There were so many people at my father-in-law's house at the beach today, people I didn't know, some I did, far-flung family from my great grandmother-in-law's family, teenagers and aunts and uncles and all kinds of people related by blood. And people from work -- Zoya, the Russian mathematician (CFO of Big John's company) and her husband Effim whom the Maharishi gave two pints of blood to ("This is Pappa's blood brother," I said to Minks as I introduced them), Patti and her husband Dave ("I worked for your father-in-law for 38 years" she said "never a dull moment"), the lovely Carmen taking pictures (it was ridiculously gorgeous at the beach today -- glassy sea, sailboats, pink-blue sky). Our immediate family -- the Maharishi, his brother, the beautiful girl cousins Amanda and Vanessa, their mother, Big John's brothers Ray, Paul, Walter. And neighbors -- Greg and Christian, young guys I'd never met. And the Roxanal liquid drip under the tongue does its job. We're in a scene from Magnolia, you know the one where Jason Robards is dying -- a scene directly pulled from Paul Thomas Anderson's life. We're living Magnolia. But my stepmother-in-law (Sandy) is not an addict. She is grace incarnate. I am not exaggerating. She has no need for pills; I have to force her to eat turkey sandwiches that the Maharishi is cooking upstairs. We have bread and ham from a Boxing Day party that didn't happen, and turkey because it makes my husband happy to cook for people. He makes gravy too and cranberry sauce and we have Hawaiian rolls. My children sit with their grandfather and hold his hand and talk to him. Between the liquid morphine he has lucid moments, moment where he recognizes people, expresses love (this is so easy for him: "I love you baby" he says -- the guy couldn't be more loving) and then he is out again breathing deeply, loudly, waiting for scary minutes between breath. But he's alive and he breathes again, and the children breathe. I watch this, the people coming in and out. Some crying (it's a Lebanese thing I'm sure, the sobbing at the bedside). I try the English thing, the dirty jokes he's always loved from me. And Sandy is there, tiny, blonde in unusually festive black plaid pants -- for Christmas maybe -- and she sits with him. And this is what she says. Everytime. Without fail. "Hey baby, I love you." That's it. Pure, un-mottled love. The angel of grace in the house, amidst the wailing. The clear blue sky. The sunset. The man in the hospital bed in diapers and sheets, losing his dignity by the minute. But for her, a knight on a white horse. Always. Dying. But hers, and great, and grand, and there. And he turns on his side, and three people move the pillows, and two people pull him up the bed. Upstairs, there is turkey and cranberry sauce and salad, and children playing Connect 4.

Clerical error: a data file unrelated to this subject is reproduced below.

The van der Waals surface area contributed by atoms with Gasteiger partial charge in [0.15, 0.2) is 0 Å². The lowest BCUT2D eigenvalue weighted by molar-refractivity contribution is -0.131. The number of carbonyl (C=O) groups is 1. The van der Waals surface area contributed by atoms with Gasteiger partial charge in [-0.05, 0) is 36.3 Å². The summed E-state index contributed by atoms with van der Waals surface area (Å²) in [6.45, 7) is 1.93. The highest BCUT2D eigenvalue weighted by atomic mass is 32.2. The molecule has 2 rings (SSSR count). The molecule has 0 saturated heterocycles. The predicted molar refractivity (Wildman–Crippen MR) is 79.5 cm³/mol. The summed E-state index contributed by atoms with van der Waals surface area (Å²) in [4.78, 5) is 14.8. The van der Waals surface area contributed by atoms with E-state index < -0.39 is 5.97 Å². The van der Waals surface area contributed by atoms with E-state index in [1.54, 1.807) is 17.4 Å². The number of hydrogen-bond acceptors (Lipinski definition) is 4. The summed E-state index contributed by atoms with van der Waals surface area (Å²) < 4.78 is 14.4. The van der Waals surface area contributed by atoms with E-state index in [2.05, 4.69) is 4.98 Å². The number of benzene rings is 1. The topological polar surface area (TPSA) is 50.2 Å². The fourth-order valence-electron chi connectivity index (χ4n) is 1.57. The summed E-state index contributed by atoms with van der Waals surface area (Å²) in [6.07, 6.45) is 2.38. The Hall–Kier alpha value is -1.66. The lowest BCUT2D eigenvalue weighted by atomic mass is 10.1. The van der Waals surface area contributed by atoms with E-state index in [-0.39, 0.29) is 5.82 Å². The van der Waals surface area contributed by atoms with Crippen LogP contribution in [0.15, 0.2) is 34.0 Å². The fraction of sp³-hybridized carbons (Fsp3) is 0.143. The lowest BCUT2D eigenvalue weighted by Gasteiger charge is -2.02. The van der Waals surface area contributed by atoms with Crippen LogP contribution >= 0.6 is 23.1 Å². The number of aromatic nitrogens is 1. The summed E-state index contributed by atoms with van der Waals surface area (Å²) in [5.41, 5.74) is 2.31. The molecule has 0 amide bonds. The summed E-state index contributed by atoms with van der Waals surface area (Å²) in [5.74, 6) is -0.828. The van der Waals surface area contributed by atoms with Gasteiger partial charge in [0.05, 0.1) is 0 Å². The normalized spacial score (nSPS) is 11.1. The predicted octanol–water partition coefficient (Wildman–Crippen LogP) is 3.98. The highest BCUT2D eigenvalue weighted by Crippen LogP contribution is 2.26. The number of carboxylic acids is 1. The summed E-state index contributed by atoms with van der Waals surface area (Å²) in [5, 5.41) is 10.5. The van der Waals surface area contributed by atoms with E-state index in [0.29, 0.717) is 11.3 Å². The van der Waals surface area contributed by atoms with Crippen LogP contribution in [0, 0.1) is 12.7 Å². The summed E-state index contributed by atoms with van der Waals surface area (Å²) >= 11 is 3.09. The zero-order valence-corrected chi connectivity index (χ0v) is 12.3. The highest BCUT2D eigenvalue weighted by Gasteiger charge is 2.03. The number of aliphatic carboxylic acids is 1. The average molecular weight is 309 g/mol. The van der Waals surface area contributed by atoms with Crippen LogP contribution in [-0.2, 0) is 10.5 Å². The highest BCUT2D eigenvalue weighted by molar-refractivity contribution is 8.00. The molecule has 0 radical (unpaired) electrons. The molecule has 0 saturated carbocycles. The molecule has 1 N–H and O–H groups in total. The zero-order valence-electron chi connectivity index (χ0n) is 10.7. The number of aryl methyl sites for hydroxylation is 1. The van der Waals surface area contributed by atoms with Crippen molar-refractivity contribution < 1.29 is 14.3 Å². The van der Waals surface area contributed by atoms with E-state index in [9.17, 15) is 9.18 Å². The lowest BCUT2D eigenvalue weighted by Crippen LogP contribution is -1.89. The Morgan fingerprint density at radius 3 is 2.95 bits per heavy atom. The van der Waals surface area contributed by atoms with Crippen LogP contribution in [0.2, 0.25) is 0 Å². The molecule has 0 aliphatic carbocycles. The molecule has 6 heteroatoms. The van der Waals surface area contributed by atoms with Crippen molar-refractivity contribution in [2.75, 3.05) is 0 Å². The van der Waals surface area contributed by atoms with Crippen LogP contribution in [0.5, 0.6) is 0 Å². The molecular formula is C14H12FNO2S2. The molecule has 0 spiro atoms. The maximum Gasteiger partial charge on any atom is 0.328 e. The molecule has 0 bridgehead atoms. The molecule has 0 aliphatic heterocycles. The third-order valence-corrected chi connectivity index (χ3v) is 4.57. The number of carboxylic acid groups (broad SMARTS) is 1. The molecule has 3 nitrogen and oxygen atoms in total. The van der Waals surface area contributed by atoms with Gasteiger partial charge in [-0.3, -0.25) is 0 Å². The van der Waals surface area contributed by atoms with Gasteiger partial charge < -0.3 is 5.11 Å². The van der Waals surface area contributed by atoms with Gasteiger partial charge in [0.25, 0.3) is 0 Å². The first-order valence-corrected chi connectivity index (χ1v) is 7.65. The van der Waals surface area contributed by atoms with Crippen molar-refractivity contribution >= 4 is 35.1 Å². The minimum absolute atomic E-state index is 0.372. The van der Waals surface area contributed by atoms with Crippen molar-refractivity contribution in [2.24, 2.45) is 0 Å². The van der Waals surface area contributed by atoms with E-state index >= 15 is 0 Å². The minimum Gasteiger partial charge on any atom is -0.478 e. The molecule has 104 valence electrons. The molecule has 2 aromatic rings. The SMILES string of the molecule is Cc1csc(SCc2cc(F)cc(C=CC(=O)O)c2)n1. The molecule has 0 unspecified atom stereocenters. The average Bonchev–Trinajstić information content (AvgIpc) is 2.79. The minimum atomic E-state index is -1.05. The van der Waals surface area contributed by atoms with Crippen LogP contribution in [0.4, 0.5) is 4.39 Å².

This is not easy. But this has grace. I've never seen it before this way.
And an amusing note:
The Maronite priest came today. A lovely man with a shaved head. He sat by Big John's bed and pulled out his prayer book. Sandy tells me that they don't call it "Last Rites" any more. They call it "Prayers for the Sick". Makes sense, right? The priest went through the blessings of the saints, in English and Aramaic. His speech lasted 30 minutes. Big John's attention span is about three minutes (thanks to the morphine). "And the blessing of St. Peter and St. Paul and St. Frances and St. Ignatius and Saint Joseph ..." said the lovely young Maronite priest. He listed hundreds of saints who would lead John into another life. "Yeah, yeah...." said John..."enough with the saints already. I got it." He waved his hand at the priest. My stepmother-in-law was appalled.
God bless the saints. Right ?